This chapter presents a summary of some features of soft systems methodology—SSM, and of critical systems thinking—CST as they have been experienced from the point of view of the field of applications of information technology. It highlights the manner in which CST completes SSM in the context of the design of computer support in the form of HYPERSYSTEMS, and evidences some problematic aspects of the two approaches which push the practitioner into philosophical issues. One concluding hypothesis is that further developments of systems practice must be sought at the interface between formal science, political ethics, analytic psychology, and religious thought. For tutorial purposes, a great amount of literature is related to these issues.
Soft Systems Methodology
SSM has been comprehensively presented in an extensive work (Checkland, 1981) but the following will be edited out of a more recent, and therefore presumably more developed, presentation of SSM that is related to informations systems (Checkland, 1988). It will sometimes be completed and followed by my comments.
Information systems can be seen as an organized attempt at meaning—creation—from—data by a social institution. The creation of meaning is seen as requiring a “semantic information theory” that may be grounded on the welcomed theory of “speech acts” in modern philosophy. An SSM idea that is considered crucial is that a set of activities be linked as to form a purposeful whole that could itself be regarded as a kind of system, a “human activity system”. Such systems can be adequately clearly described only in relation to a particular world view, or Weltanschauung. Methods—models—systems that are relevant to debate real-world activity are developed (in a logic—driven stream of analysis), and compared with real-world action in a problem situation, in order to structure a debate about change. The problem situation itself is simultaneously explored (in a social stream of analysis) as a culture, with social and political characteristics. It feeds both the former choice (design) of relevant systems and the debate about change among participants/designers/users/end users/(ever-changing)-organizational members. This view of social reality is that of an ever changing outcome of a social process in which human beings continually negotiate and renegotiate, and so construct with others their perceptions and interpretations of the world and the rules for coping with it, rules that are never fixed once for all.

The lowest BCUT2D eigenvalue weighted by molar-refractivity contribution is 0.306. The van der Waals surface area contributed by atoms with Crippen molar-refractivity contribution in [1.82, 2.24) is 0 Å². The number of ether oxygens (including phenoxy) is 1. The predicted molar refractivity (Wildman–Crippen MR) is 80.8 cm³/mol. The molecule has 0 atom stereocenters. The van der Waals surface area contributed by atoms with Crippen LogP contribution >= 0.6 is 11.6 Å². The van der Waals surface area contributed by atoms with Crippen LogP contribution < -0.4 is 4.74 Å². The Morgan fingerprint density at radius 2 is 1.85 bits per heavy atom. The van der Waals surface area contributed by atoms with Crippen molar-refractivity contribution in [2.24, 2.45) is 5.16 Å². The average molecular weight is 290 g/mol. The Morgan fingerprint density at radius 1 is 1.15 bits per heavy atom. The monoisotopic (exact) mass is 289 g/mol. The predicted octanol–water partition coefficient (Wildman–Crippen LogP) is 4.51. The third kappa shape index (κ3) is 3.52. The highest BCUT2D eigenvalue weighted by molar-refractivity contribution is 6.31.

Future computer projects need to be complemented with such a technical—social—political process for continuous thinking and rethinking of organizations tasks and processes [activitities], together with the rethinking of the enabling information flows. When iterations of the process produce models which are widely agreed to be relevant in a company [problem] situation, then such consensus activity models can be converted into information flow models, and the more traditional methods of information system design can be initiated. Lately there have been attempts, ideas and projects to design multimedia computer support of similar processes and their iterations (Forsgren, 1989; Lundquist and Huston, 1990). The activity models can be transformed into traditional information flow models (Checkland, 1970), as known in the field of information systems analysis (Langefors and Sundgren, 1975), by asking of each activity: (a) what information is required in principle to do this activity, in what form, with what frequency, from what source?, and (b) what information is generated by doing the activity? Even if prototyping as related to continuously learning systems apparently makes the idea of stable information flows obsolete, it is still true that some provisionally stable structure of the information system must be available in order to be periodically revised. Co-constructiveness requires constructiveness. Learning systems are in the best case expected to increase the frequency of revisions or updatings, or then, to create structured databases of continuous opinion polls.